The New iOS Apple TV

The New iOS Apple TV


So far, the only difference between the old and the new Apple TV is size and price. The new Apple TV is really tiny and still has a built in power supply (!) and at 99 USD it is a very affordable device.

For now, it is only for sale in the US. Does it work in Europe? Yes, it works well with 220V and 50Hz and a European flatscreen TV.
Is there any point in using it in Europe? No, not really.

If you live in the US and have a US iTunes account or a Netflix account, then you can use the Apple TV to rent movies and TV shows. It's quick, easy and fairly cheap and the image quality is good.

If you don't live in the US and you have, say, a Finnish iTunes account, then there are no movies or any tv-shows available for rental. And in this case it is quite pointless to have an Apple TV. You may be able to circumvent the regional restrictions with a fake US iTunes account but it is cumbersome and if you are caught you might be cut off.

You can use Apples "home sharing" to stream audio and video from your own computer's iTunes library to your Apple TV but the device is just as picky as before about video formats with only certain variations of the MPEG4 video format supported.

Eventually Apple will secure the rights to distribute tv-series and movies in more and more countries but it will take years.

More interestingly and in a more immediate future, is the possibility that Apple will start making applications (apps) available for the Apple TV. It's built around the same hardware as an iPhone/iPod touch but without the touchscreen. With low price and free games and utilities the Apple TV would become a really interesting home entertainment system. Perhaps the Magic Trackpad that Apple recently started selling paired with an Apple TV would be the perfect way to to turn your TV into a giant iPad on your living room wall.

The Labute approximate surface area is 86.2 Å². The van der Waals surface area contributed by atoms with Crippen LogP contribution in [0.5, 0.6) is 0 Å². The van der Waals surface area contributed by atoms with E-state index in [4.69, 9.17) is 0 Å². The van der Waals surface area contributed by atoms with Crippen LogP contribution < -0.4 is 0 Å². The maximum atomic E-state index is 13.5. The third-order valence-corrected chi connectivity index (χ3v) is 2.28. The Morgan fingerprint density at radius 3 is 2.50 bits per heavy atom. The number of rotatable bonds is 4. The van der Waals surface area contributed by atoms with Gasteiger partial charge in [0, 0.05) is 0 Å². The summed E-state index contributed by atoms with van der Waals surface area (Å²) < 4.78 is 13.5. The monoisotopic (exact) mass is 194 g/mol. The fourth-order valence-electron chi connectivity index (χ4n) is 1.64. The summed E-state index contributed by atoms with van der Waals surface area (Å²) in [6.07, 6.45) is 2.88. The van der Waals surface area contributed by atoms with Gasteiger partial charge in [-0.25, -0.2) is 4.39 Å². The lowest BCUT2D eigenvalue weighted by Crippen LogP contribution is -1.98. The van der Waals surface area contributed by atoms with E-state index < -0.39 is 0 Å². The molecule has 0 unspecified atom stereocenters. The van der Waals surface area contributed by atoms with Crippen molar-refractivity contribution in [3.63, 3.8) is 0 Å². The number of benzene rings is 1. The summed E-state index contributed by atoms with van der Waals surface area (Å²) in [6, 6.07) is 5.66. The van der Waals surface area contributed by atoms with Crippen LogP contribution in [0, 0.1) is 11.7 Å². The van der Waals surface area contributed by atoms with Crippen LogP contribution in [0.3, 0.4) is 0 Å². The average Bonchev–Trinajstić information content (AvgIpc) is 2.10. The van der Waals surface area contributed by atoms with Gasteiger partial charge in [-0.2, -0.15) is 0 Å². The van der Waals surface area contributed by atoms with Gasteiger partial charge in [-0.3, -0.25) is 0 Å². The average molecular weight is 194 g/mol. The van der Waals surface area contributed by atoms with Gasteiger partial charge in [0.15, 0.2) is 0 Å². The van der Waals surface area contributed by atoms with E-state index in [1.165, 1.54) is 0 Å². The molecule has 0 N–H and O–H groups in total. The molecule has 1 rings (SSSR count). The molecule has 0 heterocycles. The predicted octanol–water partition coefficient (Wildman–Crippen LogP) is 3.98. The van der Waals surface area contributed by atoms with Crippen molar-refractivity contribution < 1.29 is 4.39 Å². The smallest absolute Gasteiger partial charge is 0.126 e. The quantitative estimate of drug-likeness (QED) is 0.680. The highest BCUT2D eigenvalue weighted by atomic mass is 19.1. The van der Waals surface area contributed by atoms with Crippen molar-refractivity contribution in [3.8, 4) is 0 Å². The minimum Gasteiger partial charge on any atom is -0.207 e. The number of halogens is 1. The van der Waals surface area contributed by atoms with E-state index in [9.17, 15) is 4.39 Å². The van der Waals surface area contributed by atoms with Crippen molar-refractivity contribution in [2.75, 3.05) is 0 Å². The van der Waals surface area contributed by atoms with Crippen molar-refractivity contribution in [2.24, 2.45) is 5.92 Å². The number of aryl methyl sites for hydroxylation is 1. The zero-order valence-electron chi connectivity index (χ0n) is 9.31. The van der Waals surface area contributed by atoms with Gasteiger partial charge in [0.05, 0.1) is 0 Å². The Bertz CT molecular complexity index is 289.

What do think of the AirPlay?

To me the most interesting part of the new AppleTV. If I've understood the concept correctly, it's more like pushing content wirelessly to (Apple)TV from iOS (and OS X???) machines than pulling the content from them. If pushing video works as smoothly as pushing audio via AirTunes, that could be the better way of bringing the web to the livingroom. At least I think that the Google TV approach is the wrong one.

I mean, that browsing the internet is not a social event, but sharing the found content is. Imagine a couple browsing the web using computer attached to the livingroom TV – yeah, ain't gonna happen. Now imagine them browsing the web using their own laptops/phones/pads and streaming the video/stills/etc. to the big screen when they want to share the moment – maybe not a huge hit, but a little bit more interesting scenario.

The same way I think that running apps on TV-set or set-top-box ain't the way to go. Everyone's got a phone in their pocket and a laptop on the side, and they both have a superior UI compared to TV-remotes. Again, if you need to occasionally get the app on the big sceen, why not just streaming it there?

But I don't know, maybe my view is a bit skewed. If you think families with kids, the whole family surfing experience might be a working scenario.

You have a good point, but I think we all have to let go of the basic idear that couples spend time together in front of the living-room TV at all. Very few do these days. We're all out and about, kids' hobbies, own hobbies, shopping, working, jogging... And if we are at home we are probably in front of the laptop doing tasks we brought home from work.

Couples are not going to be browsing together on the living-room sofa but they are not going to be watching anything together either. The living room TV is going to be used for on-demand content - be it video, web pages, games or other applications - by one person at a time trough out the day.

Yes, your phone or your laptop might be more convenient for these things but this way your living-room TV might at least be useful every now and then.